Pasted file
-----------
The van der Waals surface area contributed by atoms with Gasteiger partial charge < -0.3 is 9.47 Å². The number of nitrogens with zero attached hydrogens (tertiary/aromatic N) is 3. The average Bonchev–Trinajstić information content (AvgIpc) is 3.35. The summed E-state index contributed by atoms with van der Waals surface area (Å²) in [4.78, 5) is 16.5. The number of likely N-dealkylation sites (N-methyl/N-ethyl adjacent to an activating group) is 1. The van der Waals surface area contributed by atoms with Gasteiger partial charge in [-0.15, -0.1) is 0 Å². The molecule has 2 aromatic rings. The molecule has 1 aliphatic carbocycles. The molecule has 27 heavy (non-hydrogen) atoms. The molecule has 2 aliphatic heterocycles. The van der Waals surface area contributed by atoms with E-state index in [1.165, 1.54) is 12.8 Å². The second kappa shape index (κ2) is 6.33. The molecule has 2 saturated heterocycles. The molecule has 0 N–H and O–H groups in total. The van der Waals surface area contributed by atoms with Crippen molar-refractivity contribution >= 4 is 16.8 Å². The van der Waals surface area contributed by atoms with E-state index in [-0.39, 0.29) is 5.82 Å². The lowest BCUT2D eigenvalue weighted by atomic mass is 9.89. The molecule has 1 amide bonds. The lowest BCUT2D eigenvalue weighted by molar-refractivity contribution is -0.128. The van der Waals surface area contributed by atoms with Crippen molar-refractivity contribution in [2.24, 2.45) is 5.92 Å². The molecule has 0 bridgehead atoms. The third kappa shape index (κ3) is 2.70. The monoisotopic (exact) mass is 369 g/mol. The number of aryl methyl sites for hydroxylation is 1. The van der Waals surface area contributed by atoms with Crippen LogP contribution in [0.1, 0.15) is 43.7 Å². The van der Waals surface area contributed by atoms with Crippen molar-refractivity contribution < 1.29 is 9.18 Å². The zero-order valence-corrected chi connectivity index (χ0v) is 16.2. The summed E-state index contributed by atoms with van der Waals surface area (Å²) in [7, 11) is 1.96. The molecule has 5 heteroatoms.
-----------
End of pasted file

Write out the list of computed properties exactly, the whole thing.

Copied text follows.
The van der Waals surface area contributed by atoms with Gasteiger partial charge < -0.3 is 9.47 Å². The number of nitrogens with zero attached hydrogens (tertiary/aromatic N) is 3. The average Bonchev–Trinajstić information content (AvgIpc) is 3.35. The summed E-state index contributed by atoms with van der Waals surface area (Å²) in [4.78, 5) is 16.5. The number of likely N-dealkylation sites (N-methyl/N-ethyl adjacent to an activating group) is 1. The van der Waals surface area contributed by atoms with Gasteiger partial charge in [-0.15, -0.1) is 0 Å². The molecule has 2 aromatic rings. The molecule has 1 aliphatic carbocycles. The molecule has 27 heavy (non-hydrogen) atoms. The molecule has 2 aliphatic heterocycles. The van der Waals surface area contributed by atoms with E-state index in [1.165, 1.54) is 12.8 Å². The second kappa shape index (κ2) is 6.33. The molecule has 2 saturated heterocycles. The molecule has 0 N–H and O–H groups in total. The van der Waals surface area contributed by atoms with Crippen molar-refractivity contribution >= 4 is 16.8 Å². The van der Waals surface area contributed by atoms with E-state index in [-0.39, 0.29) is 5.82 Å². The lowest BCUT2D eigenvalue weighted by atomic mass is 9.89. The molecule has 1 amide bonds. The lowest BCUT2D eigenvalue weighted by molar-refractivity contribution is -0.128. The van der Waals surface area contributed by atoms with Crippen molar-refractivity contribution in [2.24, 2.45) is 5.92 Å². The molecule has 0 bridgehead atoms. The third kappa shape index (κ3) is 2.70. The monoisotopic (exact) mass is 369 g/mol. The number of aryl methyl sites for hydroxylation is 1. The van der Waals surface area contributed by atoms with Crippen LogP contribution in [0.1, 0.15) is 43.7 Å². The van der Waals surface area contributed by atoms with Crippen molar-refractivity contribution < 1.29 is 9.18 Å². The zero-order valence-corrected chi connectivity index (χ0v) is 16.2. The summed E-state index contributed by atoms with van der Waals surface area (Å²) in [7, 11) is 1.96. The molecule has 5 heteroatoms.